Australia Fights for Medical Cannabis: Will Full Legalization Soon Follow?

Published on November 12, 2015 · Last updated July 28, 2020

The support for legalizing medical cannabis in Australia has been growing by leaps and bounds in recent months, and authorities are beginning to take notice. What happened Down Under to inspire a chain reaction of progress so quickly? Let's take a look at the catalysts that led to such rapid policy change. 

A Mother Takes Action

It all began with a mother fighting for her son. Lucy Haslam was a retired nurse, married to a longtime police officer in Tamworth, New South Wales. She and her husband considered themselves ordinary, law-abiding citizens until the day their son, Daniel, was diagnosed with bowel cancer at age 20.

Watching her son suffer endlessly due to nausea, pain, and vomiting caused by chemotherapy was too much to bear. After three years of painful treatment, a fellow cancer patient suggested they try cannabis. With that, the wheels were set in motion to change the course of Australian history.

Daniel Haslam felt an immediate improvement – he gained an appetite and was able to combat the painful nausea and vomiting that had plagued him throughout the ongoing treatment. Lucy Haslam watched his turnaround and vowed to fight for his right to use medicinal marijuana after they were forced to access cannabis from the black market. She started a petition to legalize marijuana for medicinal use that eventually gained nearly 250,000 signatures, as well as international attention.

Sadly, Daniel Haslam lost his battle with cancer in February of this year, but his mother refused to back down, and her story has inspired the New South Wales government to rethink their policy on cannabis use for medicinal reasons. Mrs. Haslam’s vision and goal remains the same. If anything, she's even more dedicated to changing Australian cannabis policy as a last promise and tribute to Dan’s memory:

“The uncomplicated fact is that cannabis improves the lives of thousands of very sick and suffering Australians. This is significant because ‘approved’ medications often fail or are commonly responsible for causing side effects which render them intolerable for the individual patient.”

Trailblazers in New South Wales

It would appear that Australia, by and large, agrees with Mrs. Haslam. According to a recent study by Roy Morgan Research, 91 percent of Australians support legalizing marijuana for medicinal purposes, with only 7 percent in opposition.

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New South Wales will be the first Australian state to conduct medical cannabis clinical trials, but the milestone has been followed closely by other Australian heads of state. NSW Premier Mike Baird said he was persuaded to consider medical marijuana trials after meeting with the Haslam family. He later gave the go-ahead for investigative measures into the effectiveness of cannabis as medicine, including a $9 million grant for the efforts.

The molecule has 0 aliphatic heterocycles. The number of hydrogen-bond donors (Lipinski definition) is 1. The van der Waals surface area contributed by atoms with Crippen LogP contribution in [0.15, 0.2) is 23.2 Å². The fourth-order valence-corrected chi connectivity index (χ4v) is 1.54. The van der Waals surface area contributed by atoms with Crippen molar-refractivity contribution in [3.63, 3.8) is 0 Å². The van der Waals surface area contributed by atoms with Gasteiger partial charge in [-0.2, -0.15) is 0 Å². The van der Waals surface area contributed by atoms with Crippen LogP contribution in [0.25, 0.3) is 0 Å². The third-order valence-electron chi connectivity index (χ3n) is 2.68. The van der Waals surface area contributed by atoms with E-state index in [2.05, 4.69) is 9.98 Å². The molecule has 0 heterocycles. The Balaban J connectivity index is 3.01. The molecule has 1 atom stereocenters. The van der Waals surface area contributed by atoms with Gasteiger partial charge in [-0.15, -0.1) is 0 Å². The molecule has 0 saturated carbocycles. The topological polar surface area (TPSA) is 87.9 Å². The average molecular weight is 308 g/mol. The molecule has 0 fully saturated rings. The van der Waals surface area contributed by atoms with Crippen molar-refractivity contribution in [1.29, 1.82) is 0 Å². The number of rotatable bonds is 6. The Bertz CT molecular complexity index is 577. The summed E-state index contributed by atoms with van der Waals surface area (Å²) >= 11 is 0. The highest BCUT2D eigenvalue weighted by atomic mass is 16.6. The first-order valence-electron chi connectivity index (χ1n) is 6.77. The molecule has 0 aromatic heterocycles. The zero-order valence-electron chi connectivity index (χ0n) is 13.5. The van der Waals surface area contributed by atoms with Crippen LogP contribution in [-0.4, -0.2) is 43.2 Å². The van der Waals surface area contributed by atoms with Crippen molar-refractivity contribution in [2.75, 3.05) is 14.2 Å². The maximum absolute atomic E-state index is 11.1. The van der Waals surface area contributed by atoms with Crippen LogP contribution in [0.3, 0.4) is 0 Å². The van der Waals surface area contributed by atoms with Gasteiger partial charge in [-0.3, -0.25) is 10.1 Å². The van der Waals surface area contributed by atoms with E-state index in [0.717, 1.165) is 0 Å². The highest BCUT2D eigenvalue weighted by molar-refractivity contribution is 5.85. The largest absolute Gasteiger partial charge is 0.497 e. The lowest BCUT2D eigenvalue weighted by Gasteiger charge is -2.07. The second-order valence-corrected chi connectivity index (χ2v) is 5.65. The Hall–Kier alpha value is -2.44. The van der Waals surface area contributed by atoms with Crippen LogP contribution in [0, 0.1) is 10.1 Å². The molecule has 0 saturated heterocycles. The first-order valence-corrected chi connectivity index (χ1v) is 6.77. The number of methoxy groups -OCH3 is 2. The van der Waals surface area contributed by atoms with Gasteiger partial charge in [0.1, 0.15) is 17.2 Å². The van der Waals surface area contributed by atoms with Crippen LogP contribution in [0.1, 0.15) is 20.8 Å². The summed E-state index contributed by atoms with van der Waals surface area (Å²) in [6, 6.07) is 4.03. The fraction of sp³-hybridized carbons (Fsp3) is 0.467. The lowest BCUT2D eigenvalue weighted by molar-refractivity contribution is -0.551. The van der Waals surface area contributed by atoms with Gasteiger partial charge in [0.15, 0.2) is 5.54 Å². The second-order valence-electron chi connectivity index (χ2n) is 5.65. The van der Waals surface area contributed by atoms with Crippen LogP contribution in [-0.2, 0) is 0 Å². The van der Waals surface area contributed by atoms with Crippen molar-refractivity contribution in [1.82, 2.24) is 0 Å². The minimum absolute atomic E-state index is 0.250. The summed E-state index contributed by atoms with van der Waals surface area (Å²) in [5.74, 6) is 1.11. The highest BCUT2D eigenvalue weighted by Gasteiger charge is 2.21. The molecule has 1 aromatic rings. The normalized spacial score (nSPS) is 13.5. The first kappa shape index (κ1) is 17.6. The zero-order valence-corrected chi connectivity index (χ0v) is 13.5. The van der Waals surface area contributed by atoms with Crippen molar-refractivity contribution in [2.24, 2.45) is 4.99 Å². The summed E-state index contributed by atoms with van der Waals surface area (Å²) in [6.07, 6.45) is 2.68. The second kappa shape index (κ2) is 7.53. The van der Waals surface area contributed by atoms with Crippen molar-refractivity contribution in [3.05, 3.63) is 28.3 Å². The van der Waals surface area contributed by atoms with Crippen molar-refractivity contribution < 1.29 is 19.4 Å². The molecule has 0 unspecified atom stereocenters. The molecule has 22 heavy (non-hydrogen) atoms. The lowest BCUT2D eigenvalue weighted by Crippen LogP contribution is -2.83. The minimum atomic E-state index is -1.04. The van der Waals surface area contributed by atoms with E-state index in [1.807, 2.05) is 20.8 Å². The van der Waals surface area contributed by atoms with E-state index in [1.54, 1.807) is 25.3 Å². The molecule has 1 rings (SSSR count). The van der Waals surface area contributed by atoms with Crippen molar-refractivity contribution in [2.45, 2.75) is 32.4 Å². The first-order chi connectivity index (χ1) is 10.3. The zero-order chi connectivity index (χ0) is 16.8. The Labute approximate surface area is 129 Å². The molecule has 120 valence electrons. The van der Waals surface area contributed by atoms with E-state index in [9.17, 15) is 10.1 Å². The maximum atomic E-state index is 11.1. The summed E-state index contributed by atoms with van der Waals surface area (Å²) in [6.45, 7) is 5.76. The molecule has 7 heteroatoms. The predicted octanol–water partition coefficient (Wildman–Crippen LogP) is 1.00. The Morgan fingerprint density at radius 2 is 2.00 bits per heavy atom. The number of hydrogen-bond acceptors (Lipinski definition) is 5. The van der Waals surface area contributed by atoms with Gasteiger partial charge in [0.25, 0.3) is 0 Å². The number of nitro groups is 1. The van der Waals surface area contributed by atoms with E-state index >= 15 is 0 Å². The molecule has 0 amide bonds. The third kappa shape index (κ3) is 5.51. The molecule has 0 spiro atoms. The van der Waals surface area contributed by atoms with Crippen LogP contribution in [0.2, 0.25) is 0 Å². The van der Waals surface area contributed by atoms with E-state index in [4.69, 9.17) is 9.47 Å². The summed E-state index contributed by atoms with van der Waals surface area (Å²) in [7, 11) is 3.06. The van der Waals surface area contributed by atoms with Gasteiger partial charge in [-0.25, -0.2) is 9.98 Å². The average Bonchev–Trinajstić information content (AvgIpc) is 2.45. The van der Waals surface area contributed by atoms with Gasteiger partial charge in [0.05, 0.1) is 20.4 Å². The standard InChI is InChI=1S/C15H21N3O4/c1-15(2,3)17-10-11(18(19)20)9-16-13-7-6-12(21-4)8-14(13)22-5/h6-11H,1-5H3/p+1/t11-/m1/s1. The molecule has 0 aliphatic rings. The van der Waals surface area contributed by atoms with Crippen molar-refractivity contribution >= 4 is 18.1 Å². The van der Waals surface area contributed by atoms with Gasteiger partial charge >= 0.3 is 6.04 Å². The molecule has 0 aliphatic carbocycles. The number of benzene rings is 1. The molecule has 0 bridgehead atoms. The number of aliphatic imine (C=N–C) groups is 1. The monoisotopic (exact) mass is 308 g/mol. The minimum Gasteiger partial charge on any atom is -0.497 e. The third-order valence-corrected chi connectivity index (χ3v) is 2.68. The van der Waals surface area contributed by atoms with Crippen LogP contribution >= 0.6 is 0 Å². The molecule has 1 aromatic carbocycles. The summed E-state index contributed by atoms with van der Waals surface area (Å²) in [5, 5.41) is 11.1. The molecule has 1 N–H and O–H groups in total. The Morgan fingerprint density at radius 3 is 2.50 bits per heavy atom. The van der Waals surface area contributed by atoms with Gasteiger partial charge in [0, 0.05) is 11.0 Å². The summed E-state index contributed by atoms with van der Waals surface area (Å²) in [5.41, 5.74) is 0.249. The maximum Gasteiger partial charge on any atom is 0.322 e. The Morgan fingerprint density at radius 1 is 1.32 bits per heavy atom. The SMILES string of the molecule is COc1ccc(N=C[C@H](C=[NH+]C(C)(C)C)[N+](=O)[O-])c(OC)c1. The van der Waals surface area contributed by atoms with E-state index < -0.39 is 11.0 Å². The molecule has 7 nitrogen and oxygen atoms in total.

The state of Victoria also has plans to embark on a state-based cannabis cultivation trial, after a report by the Victorian Law Reform Commission recommended allowing the use of medicinal cannabis, particularly in cases of “exceptional circumstances of medical need.” Victoria Premier Daniel Andrews of the Labor Party made an election pledge to legalize medical marijuana and, despite his previous opposition to legalization measures, he has since made it clear that he has no regrets about the decision:

"They're going to get legally for the first time the medicine that they need to transform their lives, and indeed to save their lives. The time has come for us to stop finding reasons not to do this. There will be a cost involved, there's no doubt about that. It's not about dollars and cents really, this is about saving lives."

Not to be left out, Queensland followed the lead of New South Wales and Victoria, decriminalizing cannabis for medical use earlier this year after previously playing the “wait-and-see” game on the topic of marijuana. Queensland Health Minister Cameron Dick said that they will be working with New South Wales during the clinical trials to make sure that that cannabis is both effective and safe for children to use.

Allowing Local Cannabis Cultivation

Australia's journey to legalize came to a head earlier this month when the Australian government, no longer able to ignore the overwhelming public support for medical marijuana, announced plans to allow cannabis to be grown legally for medical and research purposes. The government is planning to amend the Narcotics Drugs Act of 1967 to allow cannabis to be cultivated locally. In doing so, they will be carefully navigating around their role as signatory on the United Nations Treaty to the Single Convention on Narcotic Drugs of 1961, which concerns the control and production of raw materials for narcotic drugs (including cannabis).

This law also regulates the importing of cannabis for clinical use, and, as international sources may be very limited, this is why it’s crucial that Australia cultivates its own domestic resources to supply the trials. New South Wales' clinical trials are estimated to begin in early 2016, with Premier Mike Baird’s blessing and Australians everywhere watching.

In the meantime, Lucy Haslam is watching Australian opinion shift as her son’s wish comes to fruition. If you’ve ever wondered if one person can change the world, look no further. Every time you stand up for what you believe in and fight for a cause, remember:

“Never doubt that a small group of thoughtful, committed citizens can change the world; indeed, it’s the only thing that ever has.”

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Lisa Rough
Lisa Rough
Lisa is a former associate editor at Leafly, where she specialized in legislative cannabis policy and industry topics.
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